18. Dec 8, 2012

### justsomeguy

What gives the advantage is a combination of two factors.
1. The contestants initial chance of picking the right door is 1/3. Nobody will argue this.
2. The host then opens one of the other two doors, reducing that doors chance of holding the prize from 1/3 to 0/3, and shifting that probability to the remaining unpicked door -- as combined they had a 2/3 chance of holding the winner.

If a 2nd player comes in who knows only which door the host opened, he has a 1/2 chance of picking the right door from the remaining two. If he knows only what door the 1st contestant picked, his odds of picking the right door are also 1/2. If he knows both things, then he can pick the door that the 1st contestant should switch to, and get the same 2/3 odds.

I don't know what you mean here, but I described all possible scenarios above.

In this scenario, sure, short everything. However stock markets are not nearly so unpredictable, and news that comes out on monday is going to affect the market on monday as soon as the news breaks -- not the next day.

19. Dec 12, 2012

### scalpmaster

Wrong.Only applies to the first contestant.2nd player is shown 2 doors only.

Correct, the critical question is does it matter whether the host had opened the SAME empty door knowingly or randomly(independently guess) from the other two doors?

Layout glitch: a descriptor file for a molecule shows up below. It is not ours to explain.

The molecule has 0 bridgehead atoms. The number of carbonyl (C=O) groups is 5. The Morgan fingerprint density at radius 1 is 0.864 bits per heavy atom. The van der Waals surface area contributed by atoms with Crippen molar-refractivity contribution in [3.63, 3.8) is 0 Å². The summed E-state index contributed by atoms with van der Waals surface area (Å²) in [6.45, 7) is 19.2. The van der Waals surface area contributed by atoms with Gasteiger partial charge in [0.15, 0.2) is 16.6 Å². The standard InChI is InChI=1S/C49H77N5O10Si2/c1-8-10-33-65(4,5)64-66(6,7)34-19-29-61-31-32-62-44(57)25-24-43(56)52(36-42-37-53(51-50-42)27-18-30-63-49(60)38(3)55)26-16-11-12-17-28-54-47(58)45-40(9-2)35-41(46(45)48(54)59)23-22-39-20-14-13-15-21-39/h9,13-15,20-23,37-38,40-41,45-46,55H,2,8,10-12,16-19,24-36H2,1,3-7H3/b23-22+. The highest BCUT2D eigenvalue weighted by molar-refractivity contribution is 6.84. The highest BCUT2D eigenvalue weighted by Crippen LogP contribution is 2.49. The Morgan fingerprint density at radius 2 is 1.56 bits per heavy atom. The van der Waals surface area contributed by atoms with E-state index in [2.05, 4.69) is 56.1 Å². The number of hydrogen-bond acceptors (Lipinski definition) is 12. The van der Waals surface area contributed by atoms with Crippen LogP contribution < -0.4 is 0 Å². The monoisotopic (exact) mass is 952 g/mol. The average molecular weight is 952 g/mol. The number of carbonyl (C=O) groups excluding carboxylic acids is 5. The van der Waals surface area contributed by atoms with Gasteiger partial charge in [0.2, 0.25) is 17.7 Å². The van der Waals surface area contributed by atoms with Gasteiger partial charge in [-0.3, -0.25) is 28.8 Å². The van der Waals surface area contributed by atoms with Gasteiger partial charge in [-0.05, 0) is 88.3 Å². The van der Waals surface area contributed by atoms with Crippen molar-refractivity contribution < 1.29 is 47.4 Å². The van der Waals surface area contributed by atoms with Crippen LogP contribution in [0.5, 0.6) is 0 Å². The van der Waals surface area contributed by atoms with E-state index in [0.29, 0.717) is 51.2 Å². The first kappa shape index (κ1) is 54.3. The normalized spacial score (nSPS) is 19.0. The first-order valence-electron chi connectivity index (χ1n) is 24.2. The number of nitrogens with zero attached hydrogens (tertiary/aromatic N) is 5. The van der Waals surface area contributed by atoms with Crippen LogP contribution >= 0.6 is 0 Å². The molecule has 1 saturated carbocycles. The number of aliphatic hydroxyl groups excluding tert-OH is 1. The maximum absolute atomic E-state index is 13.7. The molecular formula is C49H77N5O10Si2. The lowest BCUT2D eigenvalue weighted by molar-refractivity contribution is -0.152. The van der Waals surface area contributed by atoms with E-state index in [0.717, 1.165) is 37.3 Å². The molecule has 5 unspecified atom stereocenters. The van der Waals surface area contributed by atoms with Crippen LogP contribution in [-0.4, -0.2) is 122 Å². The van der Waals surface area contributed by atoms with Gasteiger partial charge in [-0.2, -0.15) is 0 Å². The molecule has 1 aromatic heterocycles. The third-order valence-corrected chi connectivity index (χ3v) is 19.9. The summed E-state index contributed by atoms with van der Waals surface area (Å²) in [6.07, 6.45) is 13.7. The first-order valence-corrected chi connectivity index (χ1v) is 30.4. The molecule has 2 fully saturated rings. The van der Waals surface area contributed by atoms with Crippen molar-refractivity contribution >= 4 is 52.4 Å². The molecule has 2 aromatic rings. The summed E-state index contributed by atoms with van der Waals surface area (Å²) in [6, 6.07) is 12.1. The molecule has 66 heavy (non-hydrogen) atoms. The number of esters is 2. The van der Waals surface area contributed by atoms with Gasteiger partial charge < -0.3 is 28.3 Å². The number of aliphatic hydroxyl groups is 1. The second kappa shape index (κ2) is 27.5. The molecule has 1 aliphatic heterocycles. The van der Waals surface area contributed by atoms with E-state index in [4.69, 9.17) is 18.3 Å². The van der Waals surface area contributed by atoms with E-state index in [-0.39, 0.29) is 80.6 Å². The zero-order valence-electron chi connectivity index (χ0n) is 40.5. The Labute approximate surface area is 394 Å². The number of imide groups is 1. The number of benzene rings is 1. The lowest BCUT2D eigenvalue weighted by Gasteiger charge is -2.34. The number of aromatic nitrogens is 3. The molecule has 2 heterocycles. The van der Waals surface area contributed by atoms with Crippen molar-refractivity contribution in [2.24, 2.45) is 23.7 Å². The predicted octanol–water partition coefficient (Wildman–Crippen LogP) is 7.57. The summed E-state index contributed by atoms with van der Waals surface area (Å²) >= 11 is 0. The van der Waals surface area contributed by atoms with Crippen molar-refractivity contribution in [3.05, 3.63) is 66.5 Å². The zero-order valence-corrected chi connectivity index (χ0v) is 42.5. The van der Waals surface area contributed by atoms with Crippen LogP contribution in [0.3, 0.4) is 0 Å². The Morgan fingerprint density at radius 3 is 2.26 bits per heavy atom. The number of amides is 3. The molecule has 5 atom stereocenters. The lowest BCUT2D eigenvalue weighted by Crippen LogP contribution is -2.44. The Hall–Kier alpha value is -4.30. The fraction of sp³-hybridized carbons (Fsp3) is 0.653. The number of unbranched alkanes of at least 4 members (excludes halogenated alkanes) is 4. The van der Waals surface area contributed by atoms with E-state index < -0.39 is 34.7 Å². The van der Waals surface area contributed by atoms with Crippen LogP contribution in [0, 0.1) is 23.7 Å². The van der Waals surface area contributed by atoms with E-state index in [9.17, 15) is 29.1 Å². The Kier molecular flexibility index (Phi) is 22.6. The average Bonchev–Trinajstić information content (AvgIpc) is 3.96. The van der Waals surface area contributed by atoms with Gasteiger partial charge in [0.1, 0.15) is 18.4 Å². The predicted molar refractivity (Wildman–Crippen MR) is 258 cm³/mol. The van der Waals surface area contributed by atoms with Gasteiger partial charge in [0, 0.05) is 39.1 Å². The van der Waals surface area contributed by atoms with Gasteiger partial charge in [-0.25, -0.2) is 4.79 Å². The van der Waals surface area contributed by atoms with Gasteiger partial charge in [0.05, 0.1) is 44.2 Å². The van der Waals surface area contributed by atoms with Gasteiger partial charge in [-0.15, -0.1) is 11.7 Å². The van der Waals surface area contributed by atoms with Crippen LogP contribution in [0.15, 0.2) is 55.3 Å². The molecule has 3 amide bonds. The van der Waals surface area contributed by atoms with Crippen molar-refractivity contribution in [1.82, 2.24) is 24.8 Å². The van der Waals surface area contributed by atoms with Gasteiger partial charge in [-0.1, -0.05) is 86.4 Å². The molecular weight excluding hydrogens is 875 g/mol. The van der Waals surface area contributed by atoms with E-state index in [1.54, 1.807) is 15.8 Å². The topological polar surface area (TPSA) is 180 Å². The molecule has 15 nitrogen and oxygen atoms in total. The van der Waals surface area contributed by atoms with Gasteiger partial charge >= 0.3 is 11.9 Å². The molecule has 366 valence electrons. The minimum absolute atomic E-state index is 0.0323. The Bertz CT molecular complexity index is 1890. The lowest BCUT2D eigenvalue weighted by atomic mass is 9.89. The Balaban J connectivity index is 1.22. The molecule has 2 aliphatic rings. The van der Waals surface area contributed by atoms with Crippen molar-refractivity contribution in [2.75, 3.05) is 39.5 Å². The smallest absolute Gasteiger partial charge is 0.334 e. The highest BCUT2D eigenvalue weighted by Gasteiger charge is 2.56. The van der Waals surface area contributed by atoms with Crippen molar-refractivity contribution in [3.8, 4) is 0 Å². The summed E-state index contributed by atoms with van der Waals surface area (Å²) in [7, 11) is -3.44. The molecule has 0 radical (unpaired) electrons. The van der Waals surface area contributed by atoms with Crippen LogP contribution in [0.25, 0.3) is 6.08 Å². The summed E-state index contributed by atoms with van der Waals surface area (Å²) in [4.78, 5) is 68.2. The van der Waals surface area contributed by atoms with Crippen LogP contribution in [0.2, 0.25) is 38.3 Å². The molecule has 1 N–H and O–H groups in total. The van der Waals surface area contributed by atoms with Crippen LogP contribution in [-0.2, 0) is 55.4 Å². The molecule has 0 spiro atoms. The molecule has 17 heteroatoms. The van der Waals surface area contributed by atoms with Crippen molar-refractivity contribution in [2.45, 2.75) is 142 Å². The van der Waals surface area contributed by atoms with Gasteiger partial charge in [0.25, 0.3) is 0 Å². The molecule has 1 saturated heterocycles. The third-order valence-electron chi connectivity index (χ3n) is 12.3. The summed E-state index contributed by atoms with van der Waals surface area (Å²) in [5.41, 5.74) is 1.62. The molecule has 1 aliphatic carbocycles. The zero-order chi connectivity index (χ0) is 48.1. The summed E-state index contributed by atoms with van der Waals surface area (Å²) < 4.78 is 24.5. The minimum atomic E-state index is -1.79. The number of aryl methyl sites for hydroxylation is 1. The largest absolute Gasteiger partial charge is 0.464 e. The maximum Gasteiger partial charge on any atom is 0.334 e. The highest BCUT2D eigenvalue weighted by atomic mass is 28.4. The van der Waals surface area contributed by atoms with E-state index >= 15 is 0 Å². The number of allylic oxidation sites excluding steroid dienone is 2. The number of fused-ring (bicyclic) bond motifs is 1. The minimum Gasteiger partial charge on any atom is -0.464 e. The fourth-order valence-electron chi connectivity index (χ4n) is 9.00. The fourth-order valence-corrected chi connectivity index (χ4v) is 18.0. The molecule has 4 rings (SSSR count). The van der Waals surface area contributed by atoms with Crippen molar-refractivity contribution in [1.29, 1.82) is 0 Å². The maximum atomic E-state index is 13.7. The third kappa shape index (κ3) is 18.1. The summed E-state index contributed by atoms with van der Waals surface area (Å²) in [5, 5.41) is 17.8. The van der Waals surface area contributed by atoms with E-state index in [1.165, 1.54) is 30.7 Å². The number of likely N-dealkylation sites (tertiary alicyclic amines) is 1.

If the host knows everything, it is guarranteed that the game will proceed to the 3rd stage(to switch or not) since he will always pick an empty door.
If the host just guess one of the other 2 doors, the game may stop at 2nd stage(host reveal door).
The question is whether the overall situation is affected if the host guess the same empty door and the game still proceeds to stage 3 as per normal? Mathematicians seem to think it is...but why in layman terms?
http://math.stackexchange.com/questions/41807/variation-on-the-monty-hall-problem?lq=1
2nd player probability depends on whether he knows how many other doors existed before he is shown the 2 doors game he is playing and 1st contestant's choice. If he does not know anything, from his perspective, it is always 50-50.

Last edited: Dec 12, 2012
20. Dec 12, 2012

### justsomeguy

Yes, "from his perspective." If door A is the 1st contestants choice, B is the hidden door with the goat, and door C is the remaining door, there is still a 2/3 chance that door C holds the prize.

The fact that the 2nd contestant doesn't know which door (A or C) the 1st contestant picked does not change the odds of a door holding the prize -- which is what the puzzle is all about -- it just changes the odds of the 2nd contestant picking the door with better odds.

Do you see the difference?